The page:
Response rate 67.6% 69.7% 55.9% 61.9% 55.6%
Latest findings Finding Finding Finding Finding Finding & error
Popularity rating of the Alliance 50.1[5] 46.9[5] 47.0 50.3[5] 47.5+/-2.3 -2.7
The Alliance should be disbanded 21%[5] 25%[5] 21%[5] 20% 24+/-3% +4%
The Alliance should not be disbanded 51%[5] 46%[5] 45% 53%[5] 43+/-3% -10%[5]

[5]     The difference between the figure and the result from the previous survey has gone beyond the sampling error at 95% confidence level, meaning that the change is statistically significant prima facie. However, whether the difference is statistically significant is not the same as whether they are practically useful or meaningful, and different weighting methods could have been applied in different surveys.

Regarding the Alliance, 24% of the respondents said it should be disbanded, 43% said no. Its latest popularity rating stands at 47.5 marks.

Data Analysis

This is the 28th anniversary survey on the June Fourth Incident conducted by POP, marking its 31st anniversary. From a broad perspective, Hong Kong people’s mainstream opinion still holds that the Chinese Government was wrong in 1989, people still support the Beijing students and a reversion of the official stand on June Fourth.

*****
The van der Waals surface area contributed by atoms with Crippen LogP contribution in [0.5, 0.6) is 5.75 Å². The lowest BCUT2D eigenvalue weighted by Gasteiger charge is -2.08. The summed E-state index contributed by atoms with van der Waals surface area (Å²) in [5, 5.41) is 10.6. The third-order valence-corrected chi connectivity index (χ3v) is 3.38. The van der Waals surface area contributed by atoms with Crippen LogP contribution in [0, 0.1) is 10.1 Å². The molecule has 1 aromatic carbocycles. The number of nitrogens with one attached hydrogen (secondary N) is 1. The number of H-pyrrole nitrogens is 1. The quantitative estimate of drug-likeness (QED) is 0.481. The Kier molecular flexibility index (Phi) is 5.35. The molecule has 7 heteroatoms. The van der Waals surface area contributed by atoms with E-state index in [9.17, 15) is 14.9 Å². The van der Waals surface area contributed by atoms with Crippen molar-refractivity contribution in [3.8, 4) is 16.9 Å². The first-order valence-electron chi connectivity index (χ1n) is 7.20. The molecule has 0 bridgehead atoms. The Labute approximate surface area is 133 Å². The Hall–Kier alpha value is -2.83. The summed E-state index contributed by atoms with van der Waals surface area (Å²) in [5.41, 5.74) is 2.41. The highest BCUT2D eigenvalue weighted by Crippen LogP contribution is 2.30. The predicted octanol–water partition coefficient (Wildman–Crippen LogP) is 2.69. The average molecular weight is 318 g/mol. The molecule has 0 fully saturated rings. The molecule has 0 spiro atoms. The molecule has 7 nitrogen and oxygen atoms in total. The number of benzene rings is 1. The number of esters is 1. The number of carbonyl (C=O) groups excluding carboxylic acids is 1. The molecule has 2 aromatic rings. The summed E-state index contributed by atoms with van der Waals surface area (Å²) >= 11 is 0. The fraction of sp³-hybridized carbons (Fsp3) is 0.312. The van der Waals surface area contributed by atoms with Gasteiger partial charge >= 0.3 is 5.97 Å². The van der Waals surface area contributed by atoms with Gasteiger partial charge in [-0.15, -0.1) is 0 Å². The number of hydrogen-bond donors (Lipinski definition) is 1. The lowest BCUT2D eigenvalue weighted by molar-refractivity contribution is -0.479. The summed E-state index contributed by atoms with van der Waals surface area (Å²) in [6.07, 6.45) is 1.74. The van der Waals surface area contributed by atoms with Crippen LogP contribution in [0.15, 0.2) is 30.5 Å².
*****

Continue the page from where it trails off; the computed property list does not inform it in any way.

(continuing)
The percentages of those who consider the human rights condition in China worse than that in 1989 and those who think the condition will worsen in the next three years have increased significantly compared to a year ago, and have again registered record highs since this survey began in 1993.

More Hong Kong people continue to think that they have a responsibility to promote democratic development in China, while their views are split in half-half on economic development. The number of people who thought Hong Kong people had responsibilities for developing both plunged, while those who thought otherwise surged, setting new records for the two questions since they were first asked in 1993 and 1996 respectively.

When comparing democratic and economic development, more thought Hong Kong people should put more effort on instigating democratic development in China than on economic development. They also believed that China should emphasize democratic development more.

Regarding the Hong Kong Alliance in Support of Patriotic Democratic Movement in China, 24% of the respondents said it should be disbanded, 43% said no. Its latest popularity rating stands at 47.5 marks.